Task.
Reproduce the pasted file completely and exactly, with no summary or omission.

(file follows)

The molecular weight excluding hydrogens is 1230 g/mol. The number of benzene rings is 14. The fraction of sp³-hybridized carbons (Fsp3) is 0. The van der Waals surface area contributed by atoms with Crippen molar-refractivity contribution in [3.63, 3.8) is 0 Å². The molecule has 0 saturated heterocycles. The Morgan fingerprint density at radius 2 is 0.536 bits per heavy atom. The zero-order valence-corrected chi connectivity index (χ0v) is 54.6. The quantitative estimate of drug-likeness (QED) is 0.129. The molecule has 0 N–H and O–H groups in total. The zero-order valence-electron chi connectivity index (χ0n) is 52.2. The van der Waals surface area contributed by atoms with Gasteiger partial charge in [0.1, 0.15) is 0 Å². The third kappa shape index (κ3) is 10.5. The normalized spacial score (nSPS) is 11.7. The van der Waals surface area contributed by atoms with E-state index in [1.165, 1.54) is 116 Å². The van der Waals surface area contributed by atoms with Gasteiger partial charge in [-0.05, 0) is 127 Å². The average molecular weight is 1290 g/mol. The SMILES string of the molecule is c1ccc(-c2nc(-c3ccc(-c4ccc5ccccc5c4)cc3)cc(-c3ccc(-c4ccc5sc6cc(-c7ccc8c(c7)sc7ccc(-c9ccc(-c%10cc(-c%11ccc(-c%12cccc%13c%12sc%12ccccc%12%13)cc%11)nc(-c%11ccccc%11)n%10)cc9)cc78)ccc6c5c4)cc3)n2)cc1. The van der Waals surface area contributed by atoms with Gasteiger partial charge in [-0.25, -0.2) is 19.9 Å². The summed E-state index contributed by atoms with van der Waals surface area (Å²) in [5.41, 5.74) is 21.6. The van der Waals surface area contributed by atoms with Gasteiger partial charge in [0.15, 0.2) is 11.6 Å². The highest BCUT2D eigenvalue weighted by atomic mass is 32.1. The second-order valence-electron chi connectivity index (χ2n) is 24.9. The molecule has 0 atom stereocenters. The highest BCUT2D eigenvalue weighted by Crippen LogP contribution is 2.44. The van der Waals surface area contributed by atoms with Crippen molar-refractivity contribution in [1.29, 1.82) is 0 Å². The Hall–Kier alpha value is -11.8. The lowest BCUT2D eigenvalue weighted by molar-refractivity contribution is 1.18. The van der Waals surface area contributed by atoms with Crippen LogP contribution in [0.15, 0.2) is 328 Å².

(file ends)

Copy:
The molecular weight excluding hydrogens is 1230 g/mol. The number of benzene rings is 14. The fraction of sp³-hybridized carbons (Fsp3) is 0. The van der Waals surface area contributed by atoms with Crippen molar-refractivity contribution in [3.63, 3.8) is 0 Å². The molecule has 0 saturated heterocycles. The Morgan fingerprint density at radius 2 is 0.536 bits per heavy atom. The zero-order valence-corrected chi connectivity index (χ0v) is 54.6. The quantitative estimate of drug-likeness (QED) is 0.129. The molecule has 0 N–H and O–H groups in total. The zero-order valence-electron chi connectivity index (χ0n) is 52.2. The van der Waals surface area contributed by atoms with Gasteiger partial charge in [0.1, 0.15) is 0 Å². The third kappa shape index (κ3) is 10.5. The normalized spacial score (nSPS) is 11.7. The van der Waals surface area contributed by atoms with E-state index in [1.165, 1.54) is 116 Å². The van der Waals surface area contributed by atoms with Gasteiger partial charge in [-0.05, 0) is 127 Å². The average molecular weight is 1290 g/mol. The SMILES string of the molecule is c1ccc(-c2nc(-c3ccc(-c4ccc5ccccc5c4)cc3)cc(-c3ccc(-c4ccc5sc6cc(-c7ccc8c(c7)sc7ccc(-c9ccc(-c%10cc(-c%11ccc(-c%12cccc%13c%12sc%12ccccc%12%13)cc%11)nc(-c%11ccccc%11)n%10)cc9)cc78)ccc6c5c4)cc3)n2)cc1. The van der Waals surface area contributed by atoms with Gasteiger partial charge in [-0.25, -0.2) is 19.9 Å². The summed E-state index contributed by atoms with van der Waals surface area (Å²) in [5.41, 5.74) is 21.6. The van der Waals surface area contributed by atoms with Gasteiger partial charge in [0.15, 0.2) is 11.6 Å². The highest BCUT2D eigenvalue weighted by atomic mass is 32.1. The second-order valence-electron chi connectivity index (χ2n) is 24.9. The molecule has 0 atom stereocenters. The highest BCUT2D eigenvalue weighted by Crippen LogP contribution is 2.44. The van der Waals surface area contributed by atoms with Crippen molar-refractivity contribution in [1.29, 1.82) is 0 Å². The Hall–Kier alpha value is -11.8. The lowest BCUT2D eigenvalue weighted by molar-refractivity contribution is 1.18. The van der Waals surface area contributed by atoms with Crippen LogP contribution in [0.15, 0.2) is 328 Å².